Earning a masters in performing arts degree might be a great way to elevate your craft to a new level and hone strengths to become the performer you’re striving to be. Whether it’s through engaging with the hands-on coursework, learning from professors who are also industry professionals, or building a network of likeminded peers, you may find this degree program pushes you to develop not only your art form, but your personal capabilities as well. With so many different formats to support your academic goals and lifestyle, there could be a perfect masters program waiting in the wings.
To continue your journey in front of the curtain (or behind it), keep reading further down this for more information about the ins and outs of masters in performing arts programs.
Performing arts masters programs encompass several concentrations that each produce some aspect of a live, entertainment presentation. When researching potential programs, you may find popular concentrations that fall under the performing arts umbrella such as dance, theatre, stage management, and music. It is important to note that this is only a small sampling of concentrations. Check with your intended program for a full list of available options.
While the curriculum of these programs may vary, each masters degree strives to imbue students with the ability to perform on stage. Depending on which areas you intend to study, you may engage with some of the following curriculum:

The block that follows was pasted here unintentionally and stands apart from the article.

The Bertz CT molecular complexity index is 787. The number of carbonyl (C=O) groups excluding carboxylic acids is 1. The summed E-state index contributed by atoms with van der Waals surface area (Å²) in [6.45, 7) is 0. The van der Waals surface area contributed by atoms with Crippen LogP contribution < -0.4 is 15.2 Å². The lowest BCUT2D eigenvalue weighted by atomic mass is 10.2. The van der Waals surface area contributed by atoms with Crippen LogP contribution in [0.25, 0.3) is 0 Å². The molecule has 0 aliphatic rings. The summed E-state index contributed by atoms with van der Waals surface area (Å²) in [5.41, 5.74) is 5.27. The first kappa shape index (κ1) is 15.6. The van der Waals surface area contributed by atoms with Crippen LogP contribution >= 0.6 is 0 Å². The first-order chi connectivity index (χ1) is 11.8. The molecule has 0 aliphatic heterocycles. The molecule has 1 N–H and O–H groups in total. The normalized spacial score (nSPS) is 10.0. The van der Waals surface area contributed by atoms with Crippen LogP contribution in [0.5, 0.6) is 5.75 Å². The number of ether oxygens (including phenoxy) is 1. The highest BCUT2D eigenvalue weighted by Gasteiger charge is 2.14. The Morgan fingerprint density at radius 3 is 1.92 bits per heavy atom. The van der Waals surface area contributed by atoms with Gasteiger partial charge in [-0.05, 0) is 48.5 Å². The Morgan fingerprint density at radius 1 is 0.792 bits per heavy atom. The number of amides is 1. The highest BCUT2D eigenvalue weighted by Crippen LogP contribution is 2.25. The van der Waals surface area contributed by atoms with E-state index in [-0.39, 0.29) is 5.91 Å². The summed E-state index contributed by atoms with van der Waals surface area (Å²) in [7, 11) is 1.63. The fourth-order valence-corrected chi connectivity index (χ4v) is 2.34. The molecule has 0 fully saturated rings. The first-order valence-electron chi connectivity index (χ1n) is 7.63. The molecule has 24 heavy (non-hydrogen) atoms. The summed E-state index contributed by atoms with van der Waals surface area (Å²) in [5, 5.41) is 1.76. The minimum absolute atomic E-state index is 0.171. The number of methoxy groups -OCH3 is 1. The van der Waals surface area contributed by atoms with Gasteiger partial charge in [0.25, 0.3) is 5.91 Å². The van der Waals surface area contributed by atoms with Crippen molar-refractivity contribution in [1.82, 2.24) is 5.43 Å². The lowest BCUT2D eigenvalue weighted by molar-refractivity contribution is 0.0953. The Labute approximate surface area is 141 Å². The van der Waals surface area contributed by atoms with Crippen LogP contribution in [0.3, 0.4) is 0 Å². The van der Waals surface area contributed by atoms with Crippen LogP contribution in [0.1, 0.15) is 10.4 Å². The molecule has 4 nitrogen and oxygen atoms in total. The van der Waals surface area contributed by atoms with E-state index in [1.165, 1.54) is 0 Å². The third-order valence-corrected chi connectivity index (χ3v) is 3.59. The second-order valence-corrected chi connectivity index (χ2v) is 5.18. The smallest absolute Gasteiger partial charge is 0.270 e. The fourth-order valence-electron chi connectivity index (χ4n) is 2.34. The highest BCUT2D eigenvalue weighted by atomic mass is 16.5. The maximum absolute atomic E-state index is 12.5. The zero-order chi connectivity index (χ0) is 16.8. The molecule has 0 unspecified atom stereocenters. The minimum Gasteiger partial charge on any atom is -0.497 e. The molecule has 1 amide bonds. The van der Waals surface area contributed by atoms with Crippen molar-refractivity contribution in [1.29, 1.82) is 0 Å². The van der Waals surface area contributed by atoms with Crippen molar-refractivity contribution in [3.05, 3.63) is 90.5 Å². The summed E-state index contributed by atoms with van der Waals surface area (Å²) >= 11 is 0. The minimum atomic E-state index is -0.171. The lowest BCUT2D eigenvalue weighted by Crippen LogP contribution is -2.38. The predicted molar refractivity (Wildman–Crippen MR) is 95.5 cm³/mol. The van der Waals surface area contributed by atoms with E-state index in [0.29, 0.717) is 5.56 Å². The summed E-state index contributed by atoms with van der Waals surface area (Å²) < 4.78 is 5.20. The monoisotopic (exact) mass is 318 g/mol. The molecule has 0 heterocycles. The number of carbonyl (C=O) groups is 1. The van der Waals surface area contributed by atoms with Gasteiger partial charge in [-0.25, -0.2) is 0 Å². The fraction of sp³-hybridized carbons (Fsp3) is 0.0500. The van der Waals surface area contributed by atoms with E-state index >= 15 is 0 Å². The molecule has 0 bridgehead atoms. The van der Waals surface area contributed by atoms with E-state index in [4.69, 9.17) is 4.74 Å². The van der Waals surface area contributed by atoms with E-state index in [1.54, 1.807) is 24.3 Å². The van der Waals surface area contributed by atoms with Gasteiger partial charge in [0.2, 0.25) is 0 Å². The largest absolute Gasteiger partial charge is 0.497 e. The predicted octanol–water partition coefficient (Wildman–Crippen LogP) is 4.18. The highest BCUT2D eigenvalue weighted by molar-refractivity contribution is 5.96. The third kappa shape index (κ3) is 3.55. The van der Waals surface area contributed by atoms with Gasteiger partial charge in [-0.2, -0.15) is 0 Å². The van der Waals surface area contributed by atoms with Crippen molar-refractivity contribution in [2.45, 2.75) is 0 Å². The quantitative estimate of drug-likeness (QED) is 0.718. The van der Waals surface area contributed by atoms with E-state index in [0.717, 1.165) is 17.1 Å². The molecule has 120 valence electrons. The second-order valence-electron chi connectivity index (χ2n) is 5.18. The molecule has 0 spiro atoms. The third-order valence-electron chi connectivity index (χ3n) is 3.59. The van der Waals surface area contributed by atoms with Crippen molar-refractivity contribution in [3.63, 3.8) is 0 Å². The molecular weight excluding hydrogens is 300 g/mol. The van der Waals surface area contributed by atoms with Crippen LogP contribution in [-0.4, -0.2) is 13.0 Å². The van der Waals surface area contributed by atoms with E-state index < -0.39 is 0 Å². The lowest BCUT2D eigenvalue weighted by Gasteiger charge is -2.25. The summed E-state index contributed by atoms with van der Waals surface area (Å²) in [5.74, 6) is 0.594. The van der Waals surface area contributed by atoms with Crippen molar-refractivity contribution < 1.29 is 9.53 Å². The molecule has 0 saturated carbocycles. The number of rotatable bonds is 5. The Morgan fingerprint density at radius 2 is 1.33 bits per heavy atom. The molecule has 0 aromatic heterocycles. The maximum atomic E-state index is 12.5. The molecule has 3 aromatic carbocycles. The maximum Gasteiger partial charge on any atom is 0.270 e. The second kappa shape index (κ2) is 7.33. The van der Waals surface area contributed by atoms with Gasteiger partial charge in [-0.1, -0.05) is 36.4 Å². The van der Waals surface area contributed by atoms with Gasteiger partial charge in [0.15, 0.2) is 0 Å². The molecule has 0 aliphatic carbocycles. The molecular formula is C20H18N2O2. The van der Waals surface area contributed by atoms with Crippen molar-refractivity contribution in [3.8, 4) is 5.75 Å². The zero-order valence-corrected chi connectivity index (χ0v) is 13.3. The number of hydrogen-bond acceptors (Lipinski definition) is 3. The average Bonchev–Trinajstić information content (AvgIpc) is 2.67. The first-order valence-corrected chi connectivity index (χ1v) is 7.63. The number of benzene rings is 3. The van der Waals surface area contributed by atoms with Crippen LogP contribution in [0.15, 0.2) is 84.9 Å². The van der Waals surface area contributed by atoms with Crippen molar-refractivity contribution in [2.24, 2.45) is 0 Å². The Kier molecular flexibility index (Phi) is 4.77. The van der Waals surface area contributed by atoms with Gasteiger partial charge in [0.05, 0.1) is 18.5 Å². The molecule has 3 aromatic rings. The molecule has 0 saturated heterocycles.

Be sure to check with your intended program for a complete list of required courses for your concentration.
Typically, masters in performing arts programs are offered as either a master of arts (MA) or master of fine arts (MFA). While these two programs both aim to prepare students for potential careers in performing arts, they differ in their instruction methods. MA programs tend to be more scholastically driven, and might focus on the academics surrounding your intended concentration. For example, theater students may study topics such as history, criticism, or even business administration as part of a MA. A MA could be a great choice for students who wish to pursue a career in the business, administration, or educational divisions of performing arts because it may emphasize these aspects of performance production.
MFAs, on the other hand, test students’ through practical, everyday application. Usually this consists of daily studio courses to practice and apply studied performance knowledge and skills. These courses could include anything from a trumpet player receiving private lessons to a ballet student learning a combination as part of a class. Since this masters program is devoted to giving performers new “tools” for their toolbox, it may be perfect for working professionals who are looking to enhance their career opportunities by developing more advanced performance techniques.
Completion times between these two programs may vary, as well as between different concentrations, but students could expect to earn a performing arts masters degree in 1 to 3 years. Program lengths vary by school.
While both programs focus heavily on performing, admissions departments also wish to ensure that incoming students are able to handle the academic course load. With this in mind, students may be required to submit a 3.0 undergraduate GPA when applying. In addition to this, students are commonly requested to provide auditions or portfolios as supplemental material to their application. Check with you intended university for a comprehensive list of admission requirements.
Choosing how you attend your masters in performing arts program could be as essential as picking a perfect program itself! Depending on your personal lifestyle and schedule, certain program formats may fit more easily into your day-to-day routine.